(This is a history of the son of Edmond and Jane Taylor Nelson. He tells about his family life so it gives a glimpse of Edmond and Jane's time in Nauvoo, etc.)

THOMAS BILLINGTON NELSON

 This record was found among Thomas’ things, penciled in a little old “day book” 
now in the possession of his son, Orson Nelson of Thatcher, Arizona.

I, Thomas Billington Nelson, was born May 9, 1835 in Jefferson County, Illinois of goodly parents. My father’s name is Edmond Nelson, my mother’s name, Jane Taylor Nelson. They were both members of the Church of Jesus Christ of Latter-day Saints. They lived and died faithful to the gospel.

I was baptized when eight years old by the great prophet, Joseph Smith, in the Mississippi River. I well remember the prophet and his brother, Hyrum. I have heard them preach a great many times and well remember the trying scenes of Nauvoo.

I saw both of these great men after they were killed and brought home, and passed with my parents through the room where they lay. I well remember the cries and prayers offered unto the Almighty God by many good mothers for the protection of their husbands and loved ones at home from the mob who was prowling the country to destroy the Saints. I saw the prophet meet officers who were hunting him but did not know him.

We will leave Nauvoo to the Iowa side of the river, camped there one week with hundreds of Saints. When we started I, though a small boy but very quick and handy on foot, assisted all I could in putting the yokes on the cows and steers. We moved on with many of the Saints. Away we go through mud, water, rain, sleet, grass, brush, and everything else, barefooted, partly clad and not much to eat. When night would come, the men would build up log fires. After supper was over the Saints would sing and dance when the camp was on dry, solid ground. There was plenty of music and good singers.

In this way we slowly make our way to Mount Pisgah. There my father put in a good crop of corn. In all this travel and labor I took an active part, though small, I was stout, active and willing.

My father left Mount Pisgah in the spring of April 1850 for Salt Lake with a good outfit. We all enjoyed the travel with the Saints across the plains to Salt Lake. I was then in my fourteenth year. Thomas Johnson was my captain. I stood guard twice a week for my father was sick a bigger part of the time; so my brother, William and myself stood guard all across the plains. But we had plenty of good men and good women and lots of young folks and plenty of good singers, plenty of music and lots of preaching, lots of good singing and praying. We entered Salt Lake a happy band of Saints. I hired out in Salt Lake for three months. I matured to manhood at an early age, being stout, active and thought I could stand as much hard work and riding as any man. This brought me into a good many Indian scrapes which was to common in the fifties and sixties. I am now in my eighteenth year. On March 27, 1853 I was married to Mary Catherine Welker, age 21 who was well-qualified for a housekeeper and a mother, who in due time presented me with eleven children, six sons and five daughters.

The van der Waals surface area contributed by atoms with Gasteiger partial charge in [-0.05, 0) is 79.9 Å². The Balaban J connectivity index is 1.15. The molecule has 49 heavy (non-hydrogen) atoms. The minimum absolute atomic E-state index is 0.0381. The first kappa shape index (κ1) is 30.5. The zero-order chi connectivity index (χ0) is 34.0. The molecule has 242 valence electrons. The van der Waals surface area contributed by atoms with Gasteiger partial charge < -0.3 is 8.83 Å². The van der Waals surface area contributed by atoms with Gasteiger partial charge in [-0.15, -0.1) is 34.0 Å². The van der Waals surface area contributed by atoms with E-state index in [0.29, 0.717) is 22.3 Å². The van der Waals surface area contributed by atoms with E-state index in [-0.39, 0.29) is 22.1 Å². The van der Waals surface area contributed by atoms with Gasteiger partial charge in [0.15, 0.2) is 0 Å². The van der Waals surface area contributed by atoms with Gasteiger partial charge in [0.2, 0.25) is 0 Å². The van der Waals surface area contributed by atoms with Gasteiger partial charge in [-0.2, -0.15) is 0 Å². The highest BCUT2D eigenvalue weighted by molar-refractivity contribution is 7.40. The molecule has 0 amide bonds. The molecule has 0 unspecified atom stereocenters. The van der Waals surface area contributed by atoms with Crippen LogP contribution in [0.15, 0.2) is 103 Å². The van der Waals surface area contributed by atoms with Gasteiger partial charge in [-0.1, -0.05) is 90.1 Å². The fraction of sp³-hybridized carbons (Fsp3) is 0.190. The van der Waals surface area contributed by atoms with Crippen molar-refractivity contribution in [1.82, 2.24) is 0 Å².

In 1862 I organized the first Martial Band of Cache Valley. In 1864 I moved to Bloomington, Bear Lake, [Idaho] also organized the first band there.

I was well acquainted with Charles Chick; heard Moses Thatcher preach his funeral sermon and saw his remains placed in the earth.

On June 2, 1867 I was married to Dortha Christina Sorenson who also honored me with nine children, two boys and seven girls. She was good mother.

In 1878 I worked at the Logan Temple mill as a common hand for two months. In the spring of the next year, April the first I went to the mill again, had charge of the timber business for five months.

I had my share of the persecution heaped on the Saints in Bear Lake County. I was hunted for four years, my farm house was searched more than one hundred times, but I was not found. I ran many close calls but was delivered from their hands. I stayed in a room for days, never saw daylight only through a blinded window. In 1890 I came to Arizona.

In 1892 I was ordained a High Priest and set apart as first counselor to Bishop Alma N. Brucy of Bryce Ward, St. Joseph stake of Zion by John Henry Smith. I labored in that position until November 3, 1902. I was again appointed .

In the priesthood, I was ordained a deacon when twelve years old and came up in the proper order to High Priest.

We have twenty children, sixteen living. All in the church; eighty-one grandchildren, twenty great-grandchildren.

Mary Catherine Welker Nelson is seventy years old, Dorothy Christina Nelson is fifty-six years old. All living in good faith in the gospel.

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